Unconditioned stimulus (UCS) reactivation treatments may attenuate infantile amnesia in rats by providing an external reminder cue, creating an internal contextual reminder cue via endogenous hormones, and/or modulating memory retrieval via neurochemical changes from activation of the stress cascade. In the present study, the UCS reactivation treatment and the relationship between intensity at training and intensity at testing were examined. In Experiment 1,17-day-old Sprague-Dawley rats were given multiple-trial passive-avoidance conditioning with a high-intensity footshock. Those subjects administered a high-intensity reactivation treatment performed significantlybetter than did subjects that received a low-intensity reactivation treatment, subjects that received no treatment, or pseudo-trained animals. Experiment 2 repeated the first experiment with a low-intensity training footshock. The results indicated that only a high-intensity reactivation treatment attenuated infantile amnesia. These findings suggest that the training UCS need not match the reactivation treatment in terms of intensity and leaves open the possibility that aversive reactivation treatments may be multifaceted, involving external contextual cues, internal contextual cues, and neuromodulatory effects from activation of the stress cascade.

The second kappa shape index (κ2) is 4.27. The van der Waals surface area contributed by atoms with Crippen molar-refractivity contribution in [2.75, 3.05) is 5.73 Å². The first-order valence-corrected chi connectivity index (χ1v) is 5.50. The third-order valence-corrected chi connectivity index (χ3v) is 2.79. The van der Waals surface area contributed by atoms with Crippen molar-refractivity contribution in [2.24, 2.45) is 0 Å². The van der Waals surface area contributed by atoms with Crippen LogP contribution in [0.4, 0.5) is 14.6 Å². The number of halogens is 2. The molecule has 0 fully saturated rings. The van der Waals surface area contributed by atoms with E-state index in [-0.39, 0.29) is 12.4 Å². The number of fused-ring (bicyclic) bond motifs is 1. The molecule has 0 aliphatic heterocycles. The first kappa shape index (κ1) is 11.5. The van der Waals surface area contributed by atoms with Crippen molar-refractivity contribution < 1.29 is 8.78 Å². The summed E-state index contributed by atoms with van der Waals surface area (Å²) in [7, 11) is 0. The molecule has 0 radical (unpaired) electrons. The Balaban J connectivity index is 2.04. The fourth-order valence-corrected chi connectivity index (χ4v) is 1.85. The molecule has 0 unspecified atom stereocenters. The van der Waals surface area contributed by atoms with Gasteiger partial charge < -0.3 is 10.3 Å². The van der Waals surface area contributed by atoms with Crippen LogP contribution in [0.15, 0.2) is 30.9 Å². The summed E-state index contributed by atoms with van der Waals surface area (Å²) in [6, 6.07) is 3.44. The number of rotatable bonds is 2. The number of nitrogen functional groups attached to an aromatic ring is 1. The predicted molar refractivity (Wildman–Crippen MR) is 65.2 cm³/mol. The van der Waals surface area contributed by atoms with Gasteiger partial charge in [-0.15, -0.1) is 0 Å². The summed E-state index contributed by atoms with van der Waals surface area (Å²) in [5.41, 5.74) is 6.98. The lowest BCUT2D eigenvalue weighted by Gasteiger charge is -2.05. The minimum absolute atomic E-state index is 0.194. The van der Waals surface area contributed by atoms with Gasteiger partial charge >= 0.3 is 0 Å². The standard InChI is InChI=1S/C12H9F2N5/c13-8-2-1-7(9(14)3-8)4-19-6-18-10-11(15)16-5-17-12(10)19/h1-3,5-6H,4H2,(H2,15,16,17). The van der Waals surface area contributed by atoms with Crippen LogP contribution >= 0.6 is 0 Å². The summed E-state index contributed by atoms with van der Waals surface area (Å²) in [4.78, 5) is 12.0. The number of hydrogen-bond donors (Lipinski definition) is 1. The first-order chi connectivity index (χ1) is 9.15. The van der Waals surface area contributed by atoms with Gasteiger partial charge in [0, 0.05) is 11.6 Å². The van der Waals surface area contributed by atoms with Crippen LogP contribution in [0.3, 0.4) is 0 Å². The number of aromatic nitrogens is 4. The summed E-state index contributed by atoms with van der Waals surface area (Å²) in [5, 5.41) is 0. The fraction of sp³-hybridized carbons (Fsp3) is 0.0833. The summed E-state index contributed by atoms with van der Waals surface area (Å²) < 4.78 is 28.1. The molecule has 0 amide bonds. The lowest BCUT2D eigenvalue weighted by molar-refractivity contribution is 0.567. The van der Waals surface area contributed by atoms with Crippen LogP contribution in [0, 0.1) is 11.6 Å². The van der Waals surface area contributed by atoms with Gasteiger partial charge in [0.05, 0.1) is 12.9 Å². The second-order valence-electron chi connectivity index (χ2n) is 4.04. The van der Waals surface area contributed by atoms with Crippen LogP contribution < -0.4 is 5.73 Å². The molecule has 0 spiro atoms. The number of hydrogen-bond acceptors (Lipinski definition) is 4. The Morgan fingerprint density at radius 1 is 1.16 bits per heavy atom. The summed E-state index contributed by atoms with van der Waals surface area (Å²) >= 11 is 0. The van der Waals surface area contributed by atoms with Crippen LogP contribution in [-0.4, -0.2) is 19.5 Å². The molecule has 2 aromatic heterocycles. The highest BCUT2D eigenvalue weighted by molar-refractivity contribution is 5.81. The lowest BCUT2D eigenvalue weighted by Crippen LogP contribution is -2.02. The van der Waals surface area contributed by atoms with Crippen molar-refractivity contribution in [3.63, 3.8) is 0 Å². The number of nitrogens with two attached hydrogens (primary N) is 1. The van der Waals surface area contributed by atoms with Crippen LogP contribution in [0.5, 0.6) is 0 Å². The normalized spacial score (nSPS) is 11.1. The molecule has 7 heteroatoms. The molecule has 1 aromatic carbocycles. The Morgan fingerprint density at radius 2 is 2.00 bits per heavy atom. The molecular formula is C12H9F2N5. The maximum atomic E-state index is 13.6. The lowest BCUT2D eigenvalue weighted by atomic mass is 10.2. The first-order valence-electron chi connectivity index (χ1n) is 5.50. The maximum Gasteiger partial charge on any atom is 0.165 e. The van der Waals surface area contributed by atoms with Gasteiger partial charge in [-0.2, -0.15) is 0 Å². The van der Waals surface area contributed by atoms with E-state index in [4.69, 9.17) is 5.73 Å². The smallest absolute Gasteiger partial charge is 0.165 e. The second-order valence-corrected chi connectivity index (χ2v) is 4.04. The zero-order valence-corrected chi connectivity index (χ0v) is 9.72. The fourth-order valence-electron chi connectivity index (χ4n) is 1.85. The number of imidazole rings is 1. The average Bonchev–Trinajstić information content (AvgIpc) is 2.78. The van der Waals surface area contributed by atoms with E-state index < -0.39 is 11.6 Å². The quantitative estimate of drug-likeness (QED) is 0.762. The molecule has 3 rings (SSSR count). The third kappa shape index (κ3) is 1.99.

Flint, Robert W.; Bunsey, Michael D.; Riccio, David C. (1999). UCS Intensity-dependent Attenuation of Infantile Amnesia. Psychobiology 27(4) 530-540. Retrieved from https://oaks.kent.edu/psycpubs/35